Wednesday, January 19, 2011

Secret Origins: C

Yes, it's that time of week again. New followers: hi! Every Wednesday I do etymology or, like today, the origins of letters in the English alphabet. Why? ...

Let's just get started, shall we?

C is a tricky letter. It can be pronounced “kuh” as in car or “suh” as in census. Often times it is affected by the letter following it; a, o and u tend to make a hard sound, e, i and y usually soft (at least in English; don’t make me get into other languages). When combined with h, it becomes something else entirely, perhaps a whole other post. This information comes from from the New Students Reference Work. And, you know. Sounding it out myself. Further craziness, it can be silent. You don’t hear the c sound in sclera, muscle or indict. I think that’s more of an evolutionary spelling than part of its pronunciation, though.

You can look at it in the Alphabet history I’ve used with the past two letters, but you see C’s origin is derived from G. I’ll get more into G, gamma, gimmel et al. when I get to it, but I suppose Γ (capital letter gamma) could be considered a C made at an angle.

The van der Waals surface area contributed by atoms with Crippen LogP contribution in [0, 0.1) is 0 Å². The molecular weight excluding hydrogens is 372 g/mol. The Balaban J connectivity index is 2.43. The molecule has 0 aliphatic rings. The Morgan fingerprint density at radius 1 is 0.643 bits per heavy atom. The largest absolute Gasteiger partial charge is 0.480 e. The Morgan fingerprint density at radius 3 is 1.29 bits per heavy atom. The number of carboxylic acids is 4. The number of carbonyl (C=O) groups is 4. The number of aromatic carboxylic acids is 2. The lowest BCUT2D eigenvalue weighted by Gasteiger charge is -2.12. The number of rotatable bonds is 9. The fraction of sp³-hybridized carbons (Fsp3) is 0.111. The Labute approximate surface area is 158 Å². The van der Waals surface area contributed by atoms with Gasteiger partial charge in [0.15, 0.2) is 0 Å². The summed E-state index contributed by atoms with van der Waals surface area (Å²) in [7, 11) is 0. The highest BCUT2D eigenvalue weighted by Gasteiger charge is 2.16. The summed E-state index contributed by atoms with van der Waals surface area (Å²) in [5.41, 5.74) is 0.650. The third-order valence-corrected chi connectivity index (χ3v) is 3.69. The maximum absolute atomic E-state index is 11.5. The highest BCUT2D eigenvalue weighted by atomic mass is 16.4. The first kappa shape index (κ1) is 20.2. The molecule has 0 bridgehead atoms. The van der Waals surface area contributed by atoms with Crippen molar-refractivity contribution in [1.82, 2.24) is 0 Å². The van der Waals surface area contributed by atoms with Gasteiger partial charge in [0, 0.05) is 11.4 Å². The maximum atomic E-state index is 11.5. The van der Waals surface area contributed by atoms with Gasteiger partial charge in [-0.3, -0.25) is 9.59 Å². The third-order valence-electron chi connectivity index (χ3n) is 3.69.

The question becomes where did c break away from gamma and become its own letter? It seems that while the other languages had K, S and Q, C doesn’t show up anywhere in the history of the Latin alphabet. That’s because unlike most letters, it comes from somewhere else.

C formed after the Romans introduced their Latin alphabet to the British Isles. In the Old English Period (seventh to twelfth centuries CE), writing was influenced by both the Romans and the Irish Celts. In the Irish language (yes, they have a language of their own, not English), they do not have several letters, including k and q. Also in the Irish languages, consonants have different pronunciations depending on the vowel that follows (a, o and u are broad, e and i are slender…hm. Seems familiar.). 

From the Irish, the Old English got to pronouncing C as hard and soft (called palatizing) and obviously it had to separate from gamma. And so, with much effort, that is how C is related to G and how it became its own letter because of Irish influence.

Thanks to these sources:
The New Student’s Reference Work – C Chicago: F. E. Compton and Co. 1914.
Encyclopædia Britannica, Cambridge University Press.


  1. It makes me all kinds of happy that you worked in a reference to Irish. :) My personal area of Celtic interest is Scots Gaelic, but the two versions of Gaelic sound the same, even if they are spelt differently.

    Yay for C!

  2. Hi to you too, new follower here. I can see why you say you analyse everything to death, lol. I learnt a few things from the post though.


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